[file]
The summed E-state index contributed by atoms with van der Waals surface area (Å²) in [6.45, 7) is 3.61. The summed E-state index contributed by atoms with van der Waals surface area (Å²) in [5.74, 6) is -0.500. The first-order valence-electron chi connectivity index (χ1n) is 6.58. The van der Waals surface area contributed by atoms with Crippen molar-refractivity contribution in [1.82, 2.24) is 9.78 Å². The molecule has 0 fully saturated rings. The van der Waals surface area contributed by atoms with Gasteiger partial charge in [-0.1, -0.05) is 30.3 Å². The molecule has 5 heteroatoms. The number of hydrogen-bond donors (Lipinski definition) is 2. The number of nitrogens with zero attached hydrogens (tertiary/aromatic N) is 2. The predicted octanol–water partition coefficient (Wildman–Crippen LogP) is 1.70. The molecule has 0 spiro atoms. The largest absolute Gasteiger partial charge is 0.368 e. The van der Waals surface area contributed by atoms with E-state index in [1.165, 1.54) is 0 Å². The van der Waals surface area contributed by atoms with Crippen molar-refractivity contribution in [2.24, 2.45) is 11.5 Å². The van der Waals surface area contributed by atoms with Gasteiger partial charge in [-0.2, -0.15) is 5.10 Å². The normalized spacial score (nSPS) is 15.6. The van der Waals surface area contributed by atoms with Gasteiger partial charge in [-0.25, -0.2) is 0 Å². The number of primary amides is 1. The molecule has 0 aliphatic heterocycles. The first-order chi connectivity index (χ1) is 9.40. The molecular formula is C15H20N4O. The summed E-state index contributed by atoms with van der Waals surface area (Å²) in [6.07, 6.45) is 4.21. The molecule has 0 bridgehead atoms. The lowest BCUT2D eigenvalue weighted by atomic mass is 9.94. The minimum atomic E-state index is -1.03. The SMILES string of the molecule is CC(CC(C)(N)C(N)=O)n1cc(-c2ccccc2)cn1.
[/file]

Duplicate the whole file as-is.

The summed E-state index contributed by atoms with van der Waals surface area (Å²) in [6.45, 7) is 3.61. The summed E-state index contributed by atoms with van der Waals surface area (Å²) in [5.74, 6) is -0.500. The first-order valence-electron chi connectivity index (χ1n) is 6.58. The van der Waals surface area contributed by atoms with Crippen molar-refractivity contribution in [1.82, 2.24) is 9.78 Å². The molecule has 0 fully saturated rings. The van der Waals surface area contributed by atoms with Gasteiger partial charge in [-0.1, -0.05) is 30.3 Å². The molecule has 5 heteroatoms. The number of hydrogen-bond donors (Lipinski definition) is 2. The number of nitrogens with zero attached hydrogens (tertiary/aromatic N) is 2. The predicted octanol–water partition coefficient (Wildman–Crippen LogP) is 1.70. The molecule has 0 spiro atoms. The largest absolute Gasteiger partial charge is 0.368 e. The van der Waals surface area contributed by atoms with E-state index in [1.165, 1.54) is 0 Å². The van der Waals surface area contributed by atoms with Crippen molar-refractivity contribution in [2.24, 2.45) is 11.5 Å². The van der Waals surface area contributed by atoms with Gasteiger partial charge in [-0.2, -0.15) is 5.10 Å². The normalized spacial score (nSPS) is 15.6. The van der Waals surface area contributed by atoms with Gasteiger partial charge in [-0.25, -0.2) is 0 Å². The number of primary amides is 1. The molecule has 0 aliphatic heterocycles. The first-order chi connectivity index (χ1) is 9.40. The molecular formula is C15H20N4O. The summed E-state index contributed by atoms with van der Waals surface area (Å²) in [6.07, 6.45) is 4.21. The molecule has 0 bridgehead atoms. The lowest BCUT2D eigenvalue weighted by atomic mass is 9.94. The minimum atomic E-state index is -1.03. The SMILES string of the molecule is CC(CC(C)(N)C(N)=O)n1cc(-c2ccccc2)cn1.